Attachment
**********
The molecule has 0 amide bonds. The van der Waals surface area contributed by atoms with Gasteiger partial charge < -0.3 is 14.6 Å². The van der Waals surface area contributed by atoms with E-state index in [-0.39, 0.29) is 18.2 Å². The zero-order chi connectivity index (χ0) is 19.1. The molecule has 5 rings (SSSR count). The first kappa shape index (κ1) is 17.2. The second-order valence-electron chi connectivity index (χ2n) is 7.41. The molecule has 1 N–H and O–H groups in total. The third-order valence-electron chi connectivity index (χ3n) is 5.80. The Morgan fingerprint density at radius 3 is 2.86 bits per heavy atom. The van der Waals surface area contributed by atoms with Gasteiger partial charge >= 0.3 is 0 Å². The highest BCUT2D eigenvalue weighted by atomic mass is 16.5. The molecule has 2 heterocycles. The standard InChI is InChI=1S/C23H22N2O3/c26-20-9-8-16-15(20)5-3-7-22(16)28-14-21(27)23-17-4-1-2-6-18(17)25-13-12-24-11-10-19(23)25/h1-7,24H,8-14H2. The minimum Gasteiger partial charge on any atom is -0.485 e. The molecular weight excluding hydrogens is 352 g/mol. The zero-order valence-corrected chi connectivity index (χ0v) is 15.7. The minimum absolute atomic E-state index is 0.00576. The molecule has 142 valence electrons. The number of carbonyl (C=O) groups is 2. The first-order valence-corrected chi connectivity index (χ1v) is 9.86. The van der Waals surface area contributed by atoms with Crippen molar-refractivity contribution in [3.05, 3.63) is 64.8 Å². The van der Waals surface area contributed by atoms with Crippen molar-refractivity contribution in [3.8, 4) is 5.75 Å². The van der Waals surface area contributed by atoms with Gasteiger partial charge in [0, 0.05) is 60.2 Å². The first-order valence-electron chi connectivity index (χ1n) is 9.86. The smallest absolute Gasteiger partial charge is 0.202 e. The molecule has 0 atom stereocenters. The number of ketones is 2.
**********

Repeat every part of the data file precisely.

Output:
The molecule has 0 amide bonds. The van der Waals surface area contributed by atoms with Gasteiger partial charge < -0.3 is 14.6 Å². The van der Waals surface area contributed by atoms with E-state index in [-0.39, 0.29) is 18.2 Å². The zero-order chi connectivity index (χ0) is 19.1. The molecule has 5 rings (SSSR count). The first kappa shape index (κ1) is 17.2. The second-order valence-electron chi connectivity index (χ2n) is 7.41. The molecule has 1 N–H and O–H groups in total. The third-order valence-electron chi connectivity index (χ3n) is 5.80. The Morgan fingerprint density at radius 3 is 2.86 bits per heavy atom. The van der Waals surface area contributed by atoms with Gasteiger partial charge >= 0.3 is 0 Å². The highest BCUT2D eigenvalue weighted by atomic mass is 16.5. The molecule has 2 heterocycles. The standard InChI is InChI=1S/C23H22N2O3/c26-20-9-8-16-15(20)5-3-7-22(16)28-14-21(27)23-17-4-1-2-6-18(17)25-13-12-24-11-10-19(23)25/h1-7,24H,8-14H2. The minimum Gasteiger partial charge on any atom is -0.485 e. The molecular weight excluding hydrogens is 352 g/mol. The zero-order valence-corrected chi connectivity index (χ0v) is 15.7. The minimum absolute atomic E-state index is 0.00576. The molecule has 142 valence electrons. The number of carbonyl (C=O) groups is 2. The first-order valence-corrected chi connectivity index (χ1v) is 9.86. The van der Waals surface area contributed by atoms with Crippen molar-refractivity contribution in [3.05, 3.63) is 64.8 Å². The van der Waals surface area contributed by atoms with Crippen molar-refractivity contribution in [3.8, 4) is 5.75 Å². The van der Waals surface area contributed by atoms with Gasteiger partial charge in [0, 0.05) is 60.2 Å². The first-order valence-electron chi connectivity index (χ1n) is 9.86. The smallest absolute Gasteiger partial charge is 0.202 e. The molecule has 0 atom stereocenters. The number of ketones is 2.